February has been busy. At the start of the month, I was lucky enough to represent the Garden Academy at the Garden Press Event in London with fellow Academy student, Alex. The one-day event was a fantastic opportunity to talk to lots of journalists and really spread the word about the fantastic journey we are all on. Homebase had a stand made up of four miniature gardens, all with different themes. In one corner was a new range of lawnmowers and lawn expert David Hedges-Gower. Beside it was an area dedicated to this year’s Chelsea design, where Adam Frost was explaining the concepts behind his Bauhaus garden. The other two gardens had very different themes, demonstrating how unique exactly the same sized space could be. One had a traditional country look, with timeless spirals of topiary and inviting alfresco dining area. The other was inspired by travel and reminded me of a Moroccan rooftop, with rattan furniture and lush structural planting. The day went so quickly and before we knew it it was almost time for everyone to go home. Although, I did manage to grab a quick picture with botanist and TV presenter James Wong before the stands were taken down!
Homebase also announced an exciting new partnership at the event with children’s charity, GreenFingers. The charity supports children who use hospices by creating exciting outdoor spaces for fun, play, rest and relaxation. So far they have created 44 gardens for children and their families to relax in and enjoy. The three-year partnership will create some exciting opportunities to collaborate with the charity and the Garden Academy will play a big part in that. So watch this space!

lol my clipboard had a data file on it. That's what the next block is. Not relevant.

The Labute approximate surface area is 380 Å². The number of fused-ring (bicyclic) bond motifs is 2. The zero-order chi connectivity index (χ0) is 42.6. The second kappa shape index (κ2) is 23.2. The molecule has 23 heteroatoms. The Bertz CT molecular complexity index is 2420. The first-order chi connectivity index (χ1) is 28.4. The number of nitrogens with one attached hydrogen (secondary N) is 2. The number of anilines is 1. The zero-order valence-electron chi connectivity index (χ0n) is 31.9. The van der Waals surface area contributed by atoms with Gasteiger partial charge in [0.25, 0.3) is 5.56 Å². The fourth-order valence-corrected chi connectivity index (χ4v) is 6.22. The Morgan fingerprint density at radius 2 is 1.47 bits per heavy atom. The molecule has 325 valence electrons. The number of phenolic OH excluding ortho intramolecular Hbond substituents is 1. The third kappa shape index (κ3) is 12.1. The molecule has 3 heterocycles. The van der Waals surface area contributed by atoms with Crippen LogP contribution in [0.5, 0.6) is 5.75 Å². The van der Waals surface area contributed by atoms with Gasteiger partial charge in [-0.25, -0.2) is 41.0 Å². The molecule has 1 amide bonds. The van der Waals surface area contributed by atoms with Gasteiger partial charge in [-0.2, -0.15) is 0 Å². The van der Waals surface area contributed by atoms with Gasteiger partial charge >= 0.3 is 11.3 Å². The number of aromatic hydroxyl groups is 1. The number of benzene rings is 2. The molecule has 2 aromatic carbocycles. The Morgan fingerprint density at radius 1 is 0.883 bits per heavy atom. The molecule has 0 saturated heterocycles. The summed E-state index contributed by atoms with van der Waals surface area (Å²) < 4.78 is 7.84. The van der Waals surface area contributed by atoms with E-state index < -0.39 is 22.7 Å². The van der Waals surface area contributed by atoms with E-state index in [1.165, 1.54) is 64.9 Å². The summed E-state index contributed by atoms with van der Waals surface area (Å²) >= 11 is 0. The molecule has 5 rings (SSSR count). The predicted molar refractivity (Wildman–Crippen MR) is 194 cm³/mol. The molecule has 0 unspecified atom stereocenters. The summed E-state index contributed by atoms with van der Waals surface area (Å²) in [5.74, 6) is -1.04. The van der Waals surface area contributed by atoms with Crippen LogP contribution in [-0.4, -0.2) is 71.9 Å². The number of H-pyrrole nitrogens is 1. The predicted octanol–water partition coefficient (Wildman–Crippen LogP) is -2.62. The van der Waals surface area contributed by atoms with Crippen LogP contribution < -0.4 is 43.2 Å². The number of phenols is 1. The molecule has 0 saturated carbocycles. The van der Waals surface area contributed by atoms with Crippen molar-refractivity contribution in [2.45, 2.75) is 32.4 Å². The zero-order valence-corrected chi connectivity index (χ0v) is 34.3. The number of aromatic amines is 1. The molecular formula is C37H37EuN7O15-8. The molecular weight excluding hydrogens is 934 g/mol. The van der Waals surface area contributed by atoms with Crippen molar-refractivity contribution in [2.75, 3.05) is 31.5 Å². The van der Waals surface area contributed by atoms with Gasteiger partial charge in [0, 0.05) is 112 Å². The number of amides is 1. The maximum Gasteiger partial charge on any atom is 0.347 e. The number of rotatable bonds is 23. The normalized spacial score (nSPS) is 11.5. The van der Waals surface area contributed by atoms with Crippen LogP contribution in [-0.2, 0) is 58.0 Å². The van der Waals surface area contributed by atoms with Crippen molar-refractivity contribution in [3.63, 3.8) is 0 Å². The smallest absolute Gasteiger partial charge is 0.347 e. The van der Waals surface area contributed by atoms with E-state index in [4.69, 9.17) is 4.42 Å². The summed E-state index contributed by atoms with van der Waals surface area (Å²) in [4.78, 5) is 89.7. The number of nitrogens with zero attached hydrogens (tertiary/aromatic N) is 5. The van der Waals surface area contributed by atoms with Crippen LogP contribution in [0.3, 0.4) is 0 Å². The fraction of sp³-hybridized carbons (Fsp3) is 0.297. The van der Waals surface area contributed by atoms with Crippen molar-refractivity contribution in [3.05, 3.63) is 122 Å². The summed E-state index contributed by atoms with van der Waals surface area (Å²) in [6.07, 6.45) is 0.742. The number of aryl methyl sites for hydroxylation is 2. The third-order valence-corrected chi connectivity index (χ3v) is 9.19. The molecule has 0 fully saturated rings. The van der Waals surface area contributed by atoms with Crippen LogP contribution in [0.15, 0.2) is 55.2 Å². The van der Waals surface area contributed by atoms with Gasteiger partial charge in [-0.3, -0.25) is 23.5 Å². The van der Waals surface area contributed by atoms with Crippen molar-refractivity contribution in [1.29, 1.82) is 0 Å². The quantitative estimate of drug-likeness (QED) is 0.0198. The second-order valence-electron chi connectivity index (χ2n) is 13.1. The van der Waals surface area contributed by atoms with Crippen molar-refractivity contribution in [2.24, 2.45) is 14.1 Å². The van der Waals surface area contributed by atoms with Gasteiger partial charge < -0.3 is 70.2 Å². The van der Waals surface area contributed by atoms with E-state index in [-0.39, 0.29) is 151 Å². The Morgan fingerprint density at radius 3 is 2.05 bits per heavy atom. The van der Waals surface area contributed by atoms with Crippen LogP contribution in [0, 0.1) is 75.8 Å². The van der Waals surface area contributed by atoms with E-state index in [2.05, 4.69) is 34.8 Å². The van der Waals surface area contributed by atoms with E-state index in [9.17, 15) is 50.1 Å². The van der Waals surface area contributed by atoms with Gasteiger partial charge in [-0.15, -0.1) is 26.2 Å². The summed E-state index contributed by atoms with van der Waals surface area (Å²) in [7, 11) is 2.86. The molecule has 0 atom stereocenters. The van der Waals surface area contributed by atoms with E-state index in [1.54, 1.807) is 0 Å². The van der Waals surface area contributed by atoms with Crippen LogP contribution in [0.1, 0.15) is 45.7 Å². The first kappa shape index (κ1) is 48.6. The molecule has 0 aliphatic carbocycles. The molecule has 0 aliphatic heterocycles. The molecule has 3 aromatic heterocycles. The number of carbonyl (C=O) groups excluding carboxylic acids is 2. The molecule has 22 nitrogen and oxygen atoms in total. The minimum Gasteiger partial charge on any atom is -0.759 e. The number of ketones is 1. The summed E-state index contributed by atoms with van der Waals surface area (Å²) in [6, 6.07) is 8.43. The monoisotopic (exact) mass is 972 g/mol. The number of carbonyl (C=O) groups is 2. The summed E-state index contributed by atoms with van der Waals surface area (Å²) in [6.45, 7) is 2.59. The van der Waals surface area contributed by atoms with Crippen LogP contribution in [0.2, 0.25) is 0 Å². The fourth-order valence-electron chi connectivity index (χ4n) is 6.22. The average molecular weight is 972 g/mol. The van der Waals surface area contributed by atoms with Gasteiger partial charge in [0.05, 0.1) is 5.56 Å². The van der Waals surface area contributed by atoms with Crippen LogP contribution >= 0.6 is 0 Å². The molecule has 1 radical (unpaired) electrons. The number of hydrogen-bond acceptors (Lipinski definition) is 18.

Later in the month we were back at Barnsdale, starting our week with Adam Frost. The day began by taking a look at all the plants that will be included in this year’s Chelsea garden. Adam asked us to each pick four, which we then needed to research at home. Obviously choosing only four proved to be a real challenge and several plants had to be fought over (in the nicest way possible), as so many of us had chosen them. I think the Tree Ferns and Katsura trees caused the most heated discussions!
Once we had finally settled who should have which plants, we wrapped up and went outside to learn how to survey. I have had a bit of experience surveying, although definitely am no expert at trigonometry and triangulation. Perhaps this is why I still get a bit awestruck that by taking a few measurements from one corner to another, here and there, I can then sit down and draw the exact space I was stood in. I also love the unexpected element of surprise when drawing up a survey; the plan never looks like I imagined.
The keen-eyed, regular readers among you (hello mum & dad!) will notice I spent the week with a different group of faces. The Academy is split into two smaller groups and because I was away at the Press Event I joined the other group, fondly known as The Bee’s Knees.
The rest of our week was spent working towards our RHS Practical Horticulture qualification. There may have been a wintery chill in the air and a generous splash of rain, but it was still fantastic to be outside gardening at Barnsdale. We learnt about sowing seeds indoors, potting-on, planting shrubs, putting up windbreaks and common pests and diseases. Plus 101 other things that grew from one question leading to another! There are definitely still plenty of beautiful plants and flowers to be found around the garden at this time of year and fingers crossed when we are back there again next month there might be the first whispers of colour from the daffodils.